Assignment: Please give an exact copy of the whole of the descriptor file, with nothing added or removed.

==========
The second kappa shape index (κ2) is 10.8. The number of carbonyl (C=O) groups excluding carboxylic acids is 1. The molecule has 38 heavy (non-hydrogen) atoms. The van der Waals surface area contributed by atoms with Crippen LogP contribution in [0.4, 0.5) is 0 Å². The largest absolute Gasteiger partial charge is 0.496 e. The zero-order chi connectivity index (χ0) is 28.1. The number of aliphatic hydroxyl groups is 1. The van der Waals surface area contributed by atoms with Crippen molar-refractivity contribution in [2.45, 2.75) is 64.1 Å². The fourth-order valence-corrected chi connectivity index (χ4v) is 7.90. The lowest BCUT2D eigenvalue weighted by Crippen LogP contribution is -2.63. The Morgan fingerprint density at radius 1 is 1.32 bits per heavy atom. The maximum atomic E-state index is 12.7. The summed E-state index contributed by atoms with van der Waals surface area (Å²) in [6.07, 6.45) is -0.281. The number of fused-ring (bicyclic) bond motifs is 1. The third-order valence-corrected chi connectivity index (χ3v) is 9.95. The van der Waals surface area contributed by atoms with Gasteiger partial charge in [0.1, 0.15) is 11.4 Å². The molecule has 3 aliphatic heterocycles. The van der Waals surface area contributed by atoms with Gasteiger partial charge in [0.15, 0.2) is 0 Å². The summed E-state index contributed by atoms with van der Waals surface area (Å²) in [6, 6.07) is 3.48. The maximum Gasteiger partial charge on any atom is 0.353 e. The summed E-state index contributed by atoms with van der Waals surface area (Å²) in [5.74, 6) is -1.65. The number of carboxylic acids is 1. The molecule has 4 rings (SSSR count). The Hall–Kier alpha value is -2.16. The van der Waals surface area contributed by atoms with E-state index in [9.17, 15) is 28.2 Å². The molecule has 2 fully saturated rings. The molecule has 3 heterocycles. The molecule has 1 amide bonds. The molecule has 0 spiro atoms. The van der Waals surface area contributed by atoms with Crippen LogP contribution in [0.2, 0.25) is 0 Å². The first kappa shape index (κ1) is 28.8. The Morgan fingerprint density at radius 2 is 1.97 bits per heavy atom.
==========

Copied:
The second kappa shape index (κ2) is 10.8. The number of carbonyl (C=O) groups excluding carboxylic acids is 1. The molecule has 38 heavy (non-hydrogen) atoms. The van der Waals surface area contributed by atoms with Crippen LogP contribution in [0.4, 0.5) is 0 Å². The largest absolute Gasteiger partial charge is 0.496 e. The zero-order chi connectivity index (χ0) is 28.1. The number of aliphatic hydroxyl groups is 1. The van der Waals surface area contributed by atoms with Crippen molar-refractivity contribution in [2.45, 2.75) is 64.1 Å². The fourth-order valence-corrected chi connectivity index (χ4v) is 7.90. The lowest BCUT2D eigenvalue weighted by Crippen LogP contribution is -2.63. The Morgan fingerprint density at radius 1 is 1.32 bits per heavy atom. The maximum atomic E-state index is 12.7. The summed E-state index contributed by atoms with van der Waals surface area (Å²) in [6.07, 6.45) is -0.281. The number of fused-ring (bicyclic) bond motifs is 1. The third-order valence-corrected chi connectivity index (χ3v) is 9.95. The van der Waals surface area contributed by atoms with Gasteiger partial charge in [0.1, 0.15) is 11.4 Å². The molecule has 3 aliphatic heterocycles. The van der Waals surface area contributed by atoms with Gasteiger partial charge in [0.15, 0.2) is 0 Å². The summed E-state index contributed by atoms with van der Waals surface area (Å²) in [6, 6.07) is 3.48. The maximum Gasteiger partial charge on any atom is 0.353 e. The summed E-state index contributed by atoms with van der Waals surface area (Å²) in [5.74, 6) is -1.65. The number of carboxylic acids is 1. The molecule has 4 rings (SSSR count). The Hall–Kier alpha value is -2.16. The van der Waals surface area contributed by atoms with E-state index in [9.17, 15) is 28.2 Å². The molecule has 2 fully saturated rings. The molecule has 3 heterocycles. The molecule has 1 amide bonds. The molecule has 0 spiro atoms. The van der Waals surface area contributed by atoms with Crippen LogP contribution in [0.2, 0.25) is 0 Å². The first kappa shape index (κ1) is 28.8. The Morgan fingerprint density at radius 2 is 1.97 bits per heavy atom.